Several years ago, during a long drive home from a basketball game, my phone rang. When I looked at the number, I was surprised to see it was Michigan State coach Tom Izzo. His team was—as always—good but—as always—struggling a little, midway through the Big Ten season.
            
“I wake you?” he asked.
            
“I hope not,” I answered, “given that I’m on Rte. 15 in central Pennsylvania en route home from Bucknell.”
            
He laughed. “And I thought I was insane,” he said.
           
Izzo wasn’t calling for any particular reason, except to vent. He wasn’t happy with his team, he wasn’t happy with the direction of college basketball and he wasn’t happy with himself. Izzo has always been one of those coaches who looks first at himself when things aren’t going well. Most great coaches are that way.
            
By the time we hung up, I was on I-270 passing through Frederick and close to home. Two months later, Michigan State went to the Final Four—again. Typical Izzo.
            
Mostly, I remember listening to games—ala Chuck on Saturday night/Sunday morning—late at night. I’m from a generation that still loves the radio. I grew up sitting in the backseat of my parents’ car with a transistor radio pressed to my ear so I could listen to games.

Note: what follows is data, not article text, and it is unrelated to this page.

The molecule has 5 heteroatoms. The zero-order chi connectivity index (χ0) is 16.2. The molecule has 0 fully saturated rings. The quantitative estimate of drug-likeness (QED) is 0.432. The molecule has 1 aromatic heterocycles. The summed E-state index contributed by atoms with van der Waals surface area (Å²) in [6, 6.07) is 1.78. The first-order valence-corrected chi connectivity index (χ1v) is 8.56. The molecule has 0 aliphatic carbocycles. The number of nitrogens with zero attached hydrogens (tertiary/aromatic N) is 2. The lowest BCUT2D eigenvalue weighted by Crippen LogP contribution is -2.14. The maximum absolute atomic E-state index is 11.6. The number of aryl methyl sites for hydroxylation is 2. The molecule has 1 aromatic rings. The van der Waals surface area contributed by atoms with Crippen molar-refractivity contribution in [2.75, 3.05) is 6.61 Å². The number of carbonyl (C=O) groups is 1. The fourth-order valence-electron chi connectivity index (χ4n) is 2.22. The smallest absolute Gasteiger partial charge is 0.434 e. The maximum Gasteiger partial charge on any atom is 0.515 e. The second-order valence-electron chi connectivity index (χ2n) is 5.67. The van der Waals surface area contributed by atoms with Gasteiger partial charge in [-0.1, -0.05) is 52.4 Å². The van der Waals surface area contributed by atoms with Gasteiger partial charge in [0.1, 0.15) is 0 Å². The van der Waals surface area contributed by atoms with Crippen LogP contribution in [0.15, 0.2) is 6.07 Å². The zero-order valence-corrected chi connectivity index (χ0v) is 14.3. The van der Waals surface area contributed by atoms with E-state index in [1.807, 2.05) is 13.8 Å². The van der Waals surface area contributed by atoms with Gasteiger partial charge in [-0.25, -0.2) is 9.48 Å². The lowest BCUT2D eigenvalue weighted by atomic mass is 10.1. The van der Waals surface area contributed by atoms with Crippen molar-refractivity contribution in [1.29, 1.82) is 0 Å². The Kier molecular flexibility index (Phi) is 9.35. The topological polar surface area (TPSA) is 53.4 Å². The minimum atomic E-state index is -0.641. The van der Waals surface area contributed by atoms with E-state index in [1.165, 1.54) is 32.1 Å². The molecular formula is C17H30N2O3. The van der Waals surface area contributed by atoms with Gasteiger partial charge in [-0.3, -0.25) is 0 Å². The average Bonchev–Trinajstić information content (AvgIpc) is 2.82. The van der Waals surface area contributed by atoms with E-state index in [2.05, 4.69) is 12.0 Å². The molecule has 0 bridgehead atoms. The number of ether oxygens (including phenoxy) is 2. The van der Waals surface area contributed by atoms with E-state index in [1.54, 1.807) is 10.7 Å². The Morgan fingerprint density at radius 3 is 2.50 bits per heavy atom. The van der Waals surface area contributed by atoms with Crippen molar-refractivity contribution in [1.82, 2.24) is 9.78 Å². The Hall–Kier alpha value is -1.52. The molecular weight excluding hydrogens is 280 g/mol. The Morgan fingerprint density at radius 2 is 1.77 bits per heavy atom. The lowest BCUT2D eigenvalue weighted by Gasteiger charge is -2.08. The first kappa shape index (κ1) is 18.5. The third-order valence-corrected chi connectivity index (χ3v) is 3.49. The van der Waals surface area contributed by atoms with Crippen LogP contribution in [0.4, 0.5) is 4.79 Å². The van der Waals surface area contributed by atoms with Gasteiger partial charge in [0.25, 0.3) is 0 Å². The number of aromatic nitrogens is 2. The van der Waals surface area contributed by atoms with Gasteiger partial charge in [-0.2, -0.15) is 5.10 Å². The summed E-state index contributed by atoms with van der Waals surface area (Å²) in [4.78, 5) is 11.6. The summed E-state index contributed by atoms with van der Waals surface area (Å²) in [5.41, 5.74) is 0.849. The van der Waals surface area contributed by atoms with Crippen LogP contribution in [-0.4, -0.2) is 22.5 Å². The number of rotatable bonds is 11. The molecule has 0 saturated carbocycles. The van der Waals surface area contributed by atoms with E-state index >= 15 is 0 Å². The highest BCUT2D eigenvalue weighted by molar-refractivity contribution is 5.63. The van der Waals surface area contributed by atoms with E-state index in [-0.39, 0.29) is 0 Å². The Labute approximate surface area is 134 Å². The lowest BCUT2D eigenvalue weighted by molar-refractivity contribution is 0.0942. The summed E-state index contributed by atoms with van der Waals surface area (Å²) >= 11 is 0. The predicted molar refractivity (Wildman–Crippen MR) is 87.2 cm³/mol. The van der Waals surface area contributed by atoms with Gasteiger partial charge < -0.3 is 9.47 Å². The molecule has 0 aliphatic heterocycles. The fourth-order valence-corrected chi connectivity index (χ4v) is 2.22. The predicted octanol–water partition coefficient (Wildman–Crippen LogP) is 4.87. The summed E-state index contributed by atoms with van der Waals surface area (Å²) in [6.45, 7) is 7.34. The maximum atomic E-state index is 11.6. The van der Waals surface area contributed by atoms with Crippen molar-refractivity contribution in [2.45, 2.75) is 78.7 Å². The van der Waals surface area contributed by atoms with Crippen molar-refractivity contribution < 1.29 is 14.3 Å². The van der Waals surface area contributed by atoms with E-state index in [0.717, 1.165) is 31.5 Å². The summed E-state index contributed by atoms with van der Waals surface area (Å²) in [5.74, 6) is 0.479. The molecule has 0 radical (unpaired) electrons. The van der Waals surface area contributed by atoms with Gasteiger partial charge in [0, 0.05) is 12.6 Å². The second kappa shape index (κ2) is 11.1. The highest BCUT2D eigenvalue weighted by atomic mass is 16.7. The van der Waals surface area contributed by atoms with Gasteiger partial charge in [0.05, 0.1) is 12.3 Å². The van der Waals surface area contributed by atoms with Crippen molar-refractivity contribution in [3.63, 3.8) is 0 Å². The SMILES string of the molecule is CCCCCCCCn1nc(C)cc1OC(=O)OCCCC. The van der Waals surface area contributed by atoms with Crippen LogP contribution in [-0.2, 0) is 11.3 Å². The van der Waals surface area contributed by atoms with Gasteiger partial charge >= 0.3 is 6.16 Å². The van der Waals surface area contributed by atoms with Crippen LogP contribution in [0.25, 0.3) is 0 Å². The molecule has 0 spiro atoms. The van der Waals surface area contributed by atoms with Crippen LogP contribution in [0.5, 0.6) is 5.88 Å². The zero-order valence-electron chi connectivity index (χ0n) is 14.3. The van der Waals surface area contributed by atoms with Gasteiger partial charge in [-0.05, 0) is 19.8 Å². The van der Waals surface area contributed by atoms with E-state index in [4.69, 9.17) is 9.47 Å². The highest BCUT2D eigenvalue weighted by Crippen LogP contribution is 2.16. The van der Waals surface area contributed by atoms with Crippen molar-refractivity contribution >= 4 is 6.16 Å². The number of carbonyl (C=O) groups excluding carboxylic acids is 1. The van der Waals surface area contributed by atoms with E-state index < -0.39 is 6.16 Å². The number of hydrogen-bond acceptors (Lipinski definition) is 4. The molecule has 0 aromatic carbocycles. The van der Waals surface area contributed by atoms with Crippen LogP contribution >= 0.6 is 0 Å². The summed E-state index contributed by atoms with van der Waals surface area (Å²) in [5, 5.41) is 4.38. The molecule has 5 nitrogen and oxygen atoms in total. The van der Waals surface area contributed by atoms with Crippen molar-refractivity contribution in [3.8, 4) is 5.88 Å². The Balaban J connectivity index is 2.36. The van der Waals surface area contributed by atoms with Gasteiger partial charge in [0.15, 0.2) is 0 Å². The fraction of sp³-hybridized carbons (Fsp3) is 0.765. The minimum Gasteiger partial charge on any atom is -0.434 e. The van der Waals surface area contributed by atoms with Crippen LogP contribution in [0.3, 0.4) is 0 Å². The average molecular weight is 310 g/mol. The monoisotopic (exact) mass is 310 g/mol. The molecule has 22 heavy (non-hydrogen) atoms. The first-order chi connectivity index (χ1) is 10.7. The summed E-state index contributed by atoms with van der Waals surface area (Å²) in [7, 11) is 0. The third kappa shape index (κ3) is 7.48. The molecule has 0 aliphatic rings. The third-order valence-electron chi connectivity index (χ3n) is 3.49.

My dad was in the performing arts and almost had some kind of classical music going on the car radio. He would drive with his left hand, conduct with his right hand. I remember once, on a Saturday afternoon, when the radio was quiet at the start of a trip, wondering if there was any way we could listen to the Mets, who were about to play the Pirates. (Yes, I remember who they were playing).
            
A momentary look of horror crossed my dad’s face. “Bernice, I almost forgot, it’s 2 o’clock,” he said to my mom. “Time for the Met.” (as in the Metropolitan Opera). I groaned and turned on the transistor.

Years later, when dad was the director of The Washington Opera, I wrote a magazine piece about our relationship. The headline was, “The Mets vs. the Met.”
            
Late night, as an adult, I controlled my car radio.  In 1980, during Georgia Tech’s first season in the ACC, I was driving home from Richmond after covering a Virginia-Virginia Tech game. I picked up Georgia Tech playing at North Carolina on WBT coming out of Charlotte. I could hear the great Woody Durham’s call as clearly as if he was sitting next to me going up I-95.